“This is to symbolize our commitment to lower our carbon footprint and to lower our use of energies so that we can have a sustainable future. The Philippines will be joining 117 nations around the globe to mark Earth Hour.”

Quezon also responded to the call of former US Vice President Al Gore who asked the government to stop its dependence on coal-fired power plants that pollutes the environment.

The Palace official said they appreciate the point of view of Gore noting that in fact, the government continues to widen the country’s renewable sources of energy.

For instance, Quezon said the President joined the inauguration of a solar-powered plant in Calatagan, Batangas this week.

The country also has a very healthy energy mix, about 70 percent of Philippine energy is produced by sustainable or low-polluting sources including geothermal and hydropower, Quezon stressed, adding that the country’s renewable energy sector such as wind and solar continues to expand.

But he acknowledged that the Philippines is facing an energy dilemma that is not comparable to most developed nations like the US.

“Our dilemma is mataas pa rin ang presyo ng enerhiya at may mga lugar kung saan hindi pa sapat ang supply ng kuryente at ang mahalaga dito ang konsepto ng baseload,” he noted.

Baseload is the energy produced by the power plants during peak hours or all the time.

“In other words, you cannot have let’s say solar power na useful siya habang may araw kaya lang pag gabi hindi mo na magagamit unless you set up large battery farms which we do not have,” he explained.

This means that in order for the country to develop, the government must produce sufficient and cheap electricity that will power factories, offices and households, he said.

“So, we would have to invest — as we are investing, the private sector is putting up mga coal-fired plants but let’s point out na ‘yung mga planta na ito ay mas malinis kumpara let’s say about 10 years ago kasi nagkakaroon ng technology,” according to Quezon.

“Everyone of course will be keeping in mind.., ang pananaw na dapat talaga papalawakin natin ang malinis na enerhiya but kailangan din nating ibalanse ito sa development ng Pilipinas.” PND (as)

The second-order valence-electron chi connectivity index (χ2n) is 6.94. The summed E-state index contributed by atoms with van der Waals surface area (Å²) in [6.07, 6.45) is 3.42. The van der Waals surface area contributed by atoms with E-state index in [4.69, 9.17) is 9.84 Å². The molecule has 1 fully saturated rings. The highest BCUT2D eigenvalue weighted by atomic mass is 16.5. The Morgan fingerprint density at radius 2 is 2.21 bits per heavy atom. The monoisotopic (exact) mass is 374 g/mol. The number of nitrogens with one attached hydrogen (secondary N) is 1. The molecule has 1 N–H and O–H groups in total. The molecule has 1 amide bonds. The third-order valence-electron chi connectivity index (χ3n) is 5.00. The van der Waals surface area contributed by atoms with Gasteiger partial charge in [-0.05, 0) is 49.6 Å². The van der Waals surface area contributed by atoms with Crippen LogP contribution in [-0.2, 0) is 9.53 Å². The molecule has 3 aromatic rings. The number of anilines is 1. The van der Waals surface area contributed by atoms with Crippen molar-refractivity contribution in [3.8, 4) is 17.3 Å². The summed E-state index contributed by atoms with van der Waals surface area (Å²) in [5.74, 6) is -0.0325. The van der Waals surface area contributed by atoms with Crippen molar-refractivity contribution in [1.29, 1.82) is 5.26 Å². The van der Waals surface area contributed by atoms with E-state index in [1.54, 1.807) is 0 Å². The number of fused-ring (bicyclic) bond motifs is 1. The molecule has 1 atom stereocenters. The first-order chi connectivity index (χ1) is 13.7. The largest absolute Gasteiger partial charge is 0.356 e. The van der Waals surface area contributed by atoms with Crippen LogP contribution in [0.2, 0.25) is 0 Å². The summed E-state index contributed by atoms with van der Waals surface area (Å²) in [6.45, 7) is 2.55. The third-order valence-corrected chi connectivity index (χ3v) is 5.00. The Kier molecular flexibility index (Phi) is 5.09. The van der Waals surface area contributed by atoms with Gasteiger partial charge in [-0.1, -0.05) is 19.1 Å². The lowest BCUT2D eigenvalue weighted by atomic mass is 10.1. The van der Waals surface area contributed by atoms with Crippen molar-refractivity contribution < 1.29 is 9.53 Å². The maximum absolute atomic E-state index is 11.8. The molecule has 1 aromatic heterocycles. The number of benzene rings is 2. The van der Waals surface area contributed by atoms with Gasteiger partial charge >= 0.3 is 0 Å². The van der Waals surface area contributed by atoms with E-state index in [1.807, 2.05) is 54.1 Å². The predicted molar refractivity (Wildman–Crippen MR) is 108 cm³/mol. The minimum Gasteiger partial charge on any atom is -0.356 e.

Palace praises local authorities’ response to $81-million Bangladesh bank heist
The Philippines has shown the world that it is a responsible member of the banking community with its response to the $81-million bank heist in Bangladesh recently, in which the stolen money ended up in a Philippine bank and casinos, a Palace official said.

In a radio interview Saturday, Undersecretary Manuel Quezon III said the Anti-Money Laundering Council, through the Office of the SolGen (Solicitor General), filed ex parte petition for the issuance of a freeze order with the Court of Appeals against RCBC bank accounts that received inward remittance totaling $81 million under the account name William S. Go.

When the money arrived in the Philippines, Quezon told dzRB Radyo ng Bayan that Philippine authorities sounded the alarm bells for a thorough investigation, he said.

Other countries have been cooperating and there have been reports that AMLC is working with the Federal Bureau of Investigation of the United States.

“So definitely we are working with everyone to ensure there is transparency and para malaman ang talagang nangyari at paano ito mapre-prevent na mangyari ulit,” he said.

“We should be aware that sineseryoso ito ng Bangko Sentral ng Pilipinas, pinapakita ng AMLC na ginagampanan nito ang kanyang trabaho. The Senate is holding hearings in aid of legislation and in fact the Bangko Sentral and the BIR have been giving their recommendations.”

And as the present Congress closes, the groundwork is being laid for future reforms that will further improve the system, the Palace official said.

For those who fear about the impact of the controversy to the country’s financial system, Quezon made an assurance that the government will hold accountable those who are involved in the heist.

“I think you can see from… kahit sa media coverage abroad and coverage here, siyempre may mananagot na mga opisyales, lalo na doon sa bangkong apektado at ‘yun nga ang inimbestiga ngayon but on the whole, you can see that the system is working,” he said.

“In other words, na-expose at inimbestigahan, nahuli at may ginagawang action pagdating sa nakaka-abalang kwento na paano ba nakuha ang pera na ito mula sa isang central bank, at pinadala sa iba’t ibang bahagi ng mundo.”

With regards to calls to ease the Bank Secrecy Law in the country, Quezon said that while the BSP wants a stricter rules in the banking system, it hasn’t come up with specific recommendations it wants.

The Palace will wait on the recommendations by the BSP, and by Congress about specific actions on how to ease the Bank Secrecy Law, he said. PND (as)